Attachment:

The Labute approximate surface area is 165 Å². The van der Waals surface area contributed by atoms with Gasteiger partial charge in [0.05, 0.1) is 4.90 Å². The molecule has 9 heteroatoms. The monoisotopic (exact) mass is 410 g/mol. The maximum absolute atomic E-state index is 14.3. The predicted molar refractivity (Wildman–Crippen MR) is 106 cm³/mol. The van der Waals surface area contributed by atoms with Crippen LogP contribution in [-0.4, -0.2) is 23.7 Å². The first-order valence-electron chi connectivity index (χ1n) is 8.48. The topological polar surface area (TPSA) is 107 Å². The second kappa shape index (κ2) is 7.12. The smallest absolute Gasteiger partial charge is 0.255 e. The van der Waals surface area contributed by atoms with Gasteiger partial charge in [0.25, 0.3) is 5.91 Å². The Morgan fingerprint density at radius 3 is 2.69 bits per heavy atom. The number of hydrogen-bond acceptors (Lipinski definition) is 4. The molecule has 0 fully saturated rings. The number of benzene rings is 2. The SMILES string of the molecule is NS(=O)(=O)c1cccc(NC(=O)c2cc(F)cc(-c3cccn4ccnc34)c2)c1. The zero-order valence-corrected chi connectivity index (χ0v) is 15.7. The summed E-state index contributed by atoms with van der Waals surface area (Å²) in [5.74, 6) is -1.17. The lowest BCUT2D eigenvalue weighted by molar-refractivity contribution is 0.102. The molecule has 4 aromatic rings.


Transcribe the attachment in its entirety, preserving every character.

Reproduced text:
The Labute approximate surface area is 165 Å². The van der Waals surface area contributed by atoms with Gasteiger partial charge in [0.05, 0.1) is 4.90 Å². The molecule has 9 heteroatoms. The monoisotopic (exact) mass is 410 g/mol. The maximum absolute atomic E-state index is 14.3. The predicted molar refractivity (Wildman–Crippen MR) is 106 cm³/mol. The van der Waals surface area contributed by atoms with Crippen LogP contribution in [-0.4, -0.2) is 23.7 Å². The first-order valence-electron chi connectivity index (χ1n) is 8.48. The topological polar surface area (TPSA) is 107 Å². The second kappa shape index (κ2) is 7.12. The smallest absolute Gasteiger partial charge is 0.255 e. The van der Waals surface area contributed by atoms with Gasteiger partial charge in [0.25, 0.3) is 5.91 Å². The Morgan fingerprint density at radius 3 is 2.69 bits per heavy atom. The number of hydrogen-bond acceptors (Lipinski definition) is 4. The molecule has 0 fully saturated rings. The number of benzene rings is 2. The SMILES string of the molecule is NS(=O)(=O)c1cccc(NC(=O)c2cc(F)cc(-c3cccn4ccnc34)c2)c1. The zero-order valence-corrected chi connectivity index (χ0v) is 15.7. The summed E-state index contributed by atoms with van der Waals surface area (Å²) in [5.74, 6) is -1.17. The lowest BCUT2D eigenvalue weighted by molar-refractivity contribution is 0.102. The molecule has 4 aromatic rings.